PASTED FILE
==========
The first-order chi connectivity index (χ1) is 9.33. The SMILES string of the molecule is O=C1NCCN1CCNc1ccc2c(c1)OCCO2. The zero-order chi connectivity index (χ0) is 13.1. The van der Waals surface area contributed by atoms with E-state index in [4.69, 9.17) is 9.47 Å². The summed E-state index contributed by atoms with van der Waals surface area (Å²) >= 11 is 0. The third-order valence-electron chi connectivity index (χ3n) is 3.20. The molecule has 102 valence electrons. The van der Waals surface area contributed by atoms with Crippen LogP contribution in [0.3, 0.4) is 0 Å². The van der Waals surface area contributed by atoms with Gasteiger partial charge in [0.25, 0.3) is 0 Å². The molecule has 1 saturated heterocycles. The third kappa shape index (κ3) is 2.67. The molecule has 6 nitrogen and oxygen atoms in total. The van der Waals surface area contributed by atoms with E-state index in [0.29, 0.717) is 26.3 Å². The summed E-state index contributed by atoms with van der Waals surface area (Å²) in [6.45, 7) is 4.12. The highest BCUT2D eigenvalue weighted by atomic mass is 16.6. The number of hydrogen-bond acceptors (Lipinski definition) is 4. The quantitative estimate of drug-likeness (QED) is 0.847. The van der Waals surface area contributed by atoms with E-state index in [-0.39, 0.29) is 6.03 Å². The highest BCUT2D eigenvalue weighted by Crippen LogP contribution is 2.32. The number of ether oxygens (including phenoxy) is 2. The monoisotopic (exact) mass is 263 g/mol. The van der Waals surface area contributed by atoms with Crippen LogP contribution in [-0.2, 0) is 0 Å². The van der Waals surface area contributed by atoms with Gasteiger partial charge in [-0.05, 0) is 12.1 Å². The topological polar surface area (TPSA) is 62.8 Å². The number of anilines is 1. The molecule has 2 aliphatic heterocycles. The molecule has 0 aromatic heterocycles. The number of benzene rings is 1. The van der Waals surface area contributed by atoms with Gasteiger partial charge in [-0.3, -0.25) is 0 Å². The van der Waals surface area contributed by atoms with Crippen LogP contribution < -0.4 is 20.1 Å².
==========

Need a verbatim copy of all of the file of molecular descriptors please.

The first-order chi connectivity index (χ1) is 9.33. The SMILES string of the molecule is O=C1NCCN1CCNc1ccc2c(c1)OCCO2. The zero-order chi connectivity index (χ0) is 13.1. The van der Waals surface area contributed by atoms with E-state index in [4.69, 9.17) is 9.47 Å². The summed E-state index contributed by atoms with van der Waals surface area (Å²) >= 11 is 0. The third-order valence-electron chi connectivity index (χ3n) is 3.20. The molecule has 102 valence electrons. The van der Waals surface area contributed by atoms with Crippen LogP contribution in [0.3, 0.4) is 0 Å². The van der Waals surface area contributed by atoms with Gasteiger partial charge in [0.25, 0.3) is 0 Å². The molecule has 1 saturated heterocycles. The third kappa shape index (κ3) is 2.67. The molecule has 6 nitrogen and oxygen atoms in total. The van der Waals surface area contributed by atoms with E-state index in [0.29, 0.717) is 26.3 Å². The summed E-state index contributed by atoms with van der Waals surface area (Å²) in [6.45, 7) is 4.12. The highest BCUT2D eigenvalue weighted by atomic mass is 16.6. The number of hydrogen-bond acceptors (Lipinski definition) is 4. The quantitative estimate of drug-likeness (QED) is 0.847. The van der Waals surface area contributed by atoms with E-state index in [-0.39, 0.29) is 6.03 Å². The highest BCUT2D eigenvalue weighted by Crippen LogP contribution is 2.32. The number of ether oxygens (including phenoxy) is 2. The monoisotopic (exact) mass is 263 g/mol. The van der Waals surface area contributed by atoms with Crippen LogP contribution in [-0.2, 0) is 0 Å². The van der Waals surface area contributed by atoms with Gasteiger partial charge in [-0.05, 0) is 12.1 Å². The topological polar surface area (TPSA) is 62.8 Å². The number of anilines is 1. The molecule has 2 aliphatic heterocycles. The molecule has 0 aromatic heterocycles. The number of benzene rings is 1. The van der Waals surface area contributed by atoms with Gasteiger partial charge in [-0.3, -0.25) is 0 Å². The van der Waals surface area contributed by atoms with Crippen LogP contribution < -0.4 is 20.1 Å².